Gratings used for Petal pulse compression operate under high-vacuum environment (3.2 × 10−6 mBar). A vacuum exposure modifies the stress on coatings which can cause crazings in some catastrophic cases [12]. A reduction of the coating thickness is attended to reduce the stress impact on gratings [10] and we have compared MLD and MMLD structures on crazing phenomena. Two samples of MLD and MMLD stacks have been exposed to a few air/vacuum cycles to test there sensitivity to crazing (1 Atm, ambient temperature, 5.10−6mBar). Both stacks use the same EBPVD process (LITEN coatings) and the only difference is the number of SiO2/HfO2 layers. After a few cycles, samples are observed using an intense fiber lamp. We observe that the MLD stack is very sensitive to crazing and that a few fractures appeared after the first air/vacuum cycles while the MMLD stack keeps its surface integrity. Even though MLD alternative deposit methods may solve some crazing issues [13], the thickness reduction offered by the MMLD technique can be an alternative option for stress considerations for a given deposit method. Moreover, both approach could also be combined.

3.3. Laser induced damage measurements

The laser damage resistance study was experimentally made with the so-called DERIC set-up developed at the CEA/CESTA. This facility has already been presented in detailed in [10] and we briefly remind in this manuscript the main parameters. DERIC is characterized by a Gaussian laser beam with wavelength of 1057 nm, pulse duration of 500 fs, a diameter of 200 μm at 1/e2 on the sample. The repetition rate is 10 Hz. Fluences are always given in beam normal with a precision of ± 9%. The operator detects the damages thanks to a long working distance microscope equipped with CCD camera (resolution of about 10μm). Tests are performed at a temperature of 20°C under dry air (RH<10%).

Before testing, samples were cleaned by a drag wipe method with ethanol. The test mode is S on 1. Depending on the sample behaviour during the damage test, from 10 to 40 sites are exposed to a burst of 100 laser pulses at a specified fluence. Then each damage site is counted in order to get a damage probability. This operation is repeated for different fluences; at the end, about 200 sites are tested to get the whole damage probability curve. From theses results, the laser induced damage threshold, i.e. the highest fluence value for which no damage is detected, is determined. The three grating samples were tested on the DERIC set-up at the incidence angle of 77.2° in TE-polarization.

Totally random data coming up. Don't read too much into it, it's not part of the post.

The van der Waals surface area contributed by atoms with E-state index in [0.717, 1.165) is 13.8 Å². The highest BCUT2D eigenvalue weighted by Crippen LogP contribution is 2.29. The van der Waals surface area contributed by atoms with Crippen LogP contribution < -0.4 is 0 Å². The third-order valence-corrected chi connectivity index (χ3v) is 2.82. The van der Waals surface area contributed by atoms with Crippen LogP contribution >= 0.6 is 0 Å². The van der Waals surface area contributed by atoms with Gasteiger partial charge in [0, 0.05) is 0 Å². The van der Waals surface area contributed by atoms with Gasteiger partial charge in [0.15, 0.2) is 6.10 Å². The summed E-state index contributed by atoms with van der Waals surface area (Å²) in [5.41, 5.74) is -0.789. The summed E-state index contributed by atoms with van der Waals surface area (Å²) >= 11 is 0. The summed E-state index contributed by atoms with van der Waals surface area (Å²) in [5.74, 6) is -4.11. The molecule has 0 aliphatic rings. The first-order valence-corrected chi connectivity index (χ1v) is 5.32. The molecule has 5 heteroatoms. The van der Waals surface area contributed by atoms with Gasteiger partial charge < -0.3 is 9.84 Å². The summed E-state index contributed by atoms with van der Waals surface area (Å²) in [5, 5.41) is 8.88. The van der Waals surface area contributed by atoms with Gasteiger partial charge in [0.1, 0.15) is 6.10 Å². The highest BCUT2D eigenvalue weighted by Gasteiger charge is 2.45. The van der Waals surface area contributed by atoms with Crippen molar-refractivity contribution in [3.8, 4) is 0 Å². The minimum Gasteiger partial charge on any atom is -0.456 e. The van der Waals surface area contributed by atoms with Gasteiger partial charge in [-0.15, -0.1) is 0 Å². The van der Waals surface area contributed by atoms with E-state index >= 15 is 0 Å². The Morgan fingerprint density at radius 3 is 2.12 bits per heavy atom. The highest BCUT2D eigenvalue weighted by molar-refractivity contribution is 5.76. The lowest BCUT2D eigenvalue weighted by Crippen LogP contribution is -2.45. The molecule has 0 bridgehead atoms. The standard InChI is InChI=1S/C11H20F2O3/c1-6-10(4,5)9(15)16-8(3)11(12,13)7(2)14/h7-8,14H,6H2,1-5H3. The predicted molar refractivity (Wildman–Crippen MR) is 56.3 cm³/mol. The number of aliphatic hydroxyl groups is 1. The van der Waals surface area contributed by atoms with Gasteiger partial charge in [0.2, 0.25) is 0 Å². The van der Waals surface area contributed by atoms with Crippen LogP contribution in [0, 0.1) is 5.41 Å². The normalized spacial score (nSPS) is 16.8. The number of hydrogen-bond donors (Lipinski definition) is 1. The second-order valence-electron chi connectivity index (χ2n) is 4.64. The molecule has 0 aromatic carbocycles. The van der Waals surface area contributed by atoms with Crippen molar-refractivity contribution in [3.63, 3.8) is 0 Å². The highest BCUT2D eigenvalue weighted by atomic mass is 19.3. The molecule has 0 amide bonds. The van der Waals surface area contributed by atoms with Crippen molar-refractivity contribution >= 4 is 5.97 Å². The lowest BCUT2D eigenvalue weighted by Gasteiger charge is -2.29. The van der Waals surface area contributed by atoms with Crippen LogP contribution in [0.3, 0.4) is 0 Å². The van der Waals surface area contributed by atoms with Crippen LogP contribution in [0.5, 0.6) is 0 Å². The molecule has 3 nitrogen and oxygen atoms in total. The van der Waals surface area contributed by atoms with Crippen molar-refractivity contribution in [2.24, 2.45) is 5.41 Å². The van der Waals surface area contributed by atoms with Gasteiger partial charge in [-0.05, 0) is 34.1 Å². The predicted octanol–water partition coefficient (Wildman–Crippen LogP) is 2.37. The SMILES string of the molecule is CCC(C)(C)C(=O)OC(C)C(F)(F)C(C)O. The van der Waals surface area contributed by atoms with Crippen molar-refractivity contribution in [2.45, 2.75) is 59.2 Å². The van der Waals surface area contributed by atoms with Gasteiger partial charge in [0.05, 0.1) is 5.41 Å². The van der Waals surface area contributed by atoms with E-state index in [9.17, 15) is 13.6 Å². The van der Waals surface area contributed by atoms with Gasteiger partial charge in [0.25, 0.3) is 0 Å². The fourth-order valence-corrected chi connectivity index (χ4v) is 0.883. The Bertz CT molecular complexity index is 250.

Figure 4 shows that damage threshold measured for each sample is about 3 J/cm2. This value can be compared with threshold measurements performed on similar 1780 l/mm MLD gratings which exhibited damage threshold about 4.5 J/cm2 [10]. Our previous work was focused on the comparison between MMLD and MLD mirror stack and we evidenced that their damage performances were similar as long as the electric field distribution was taken into account to correct the data [7]. And it is still questionable if this assertion shall apply in the case of gratings.

 

Fig. 4 Damage probability of MMLD gratings. 1057nm, 500fs, TE polarization, at the incidence of 77,2°. Fluences are given in beam normal.

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Figure 5 gives the dependence of the damage threshold with the electric field enhancement for the MMLD grating herein studied. Thresholds are obtained from Fig. 4 while the electric field enhancement is obtained from Tab. 1. Let us emphasize that both damage measurements and grating profile AFM measurements that lead to the calculations of light intensity are made on the same area. Those results can be compared with results obtained on MLD gratings [10]. We have already shown that the value of electric field enhancement is correlated to the damage threshold for MLD gratings [10]. It is still the case for MMLD gratings but a clear shift between the MLD and MMLD grating curves is observed. We believe that this shift is induced by the difference of coating manufacturers and then EBPVD process parameters since MLD gratings from [10] were made on SAGEM coatings while MMLD gratings were made on LITEN coatings.

 

Fig. 5 Damage performance at 1.053 μm, TE polarization, 500 fs versus 1/|E/E0|2 in the solid material on three different MMLD samples tested at 77.2°. Damage threshold is proportional to the inverse of the electric field enhancement. Comparison with MLD grating [10] is also displayed.

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One can notice that the field enhancement in the MMLD samples is still rather high (1.57 for 06-0679) while compared to previous MLD gratings (1.4 for PW08 sample [10]). Figure 1 shows that, with the retained MMD design, the field enhancement could be reduced down to 1.25 with lower DC. Since the damage threshold appears to be related to the electric field enhancement, further improvements should be gained by optimizing the grating profile and reducing the pillar width. We should then expect similar MMLD and MLD grating damage behaviour.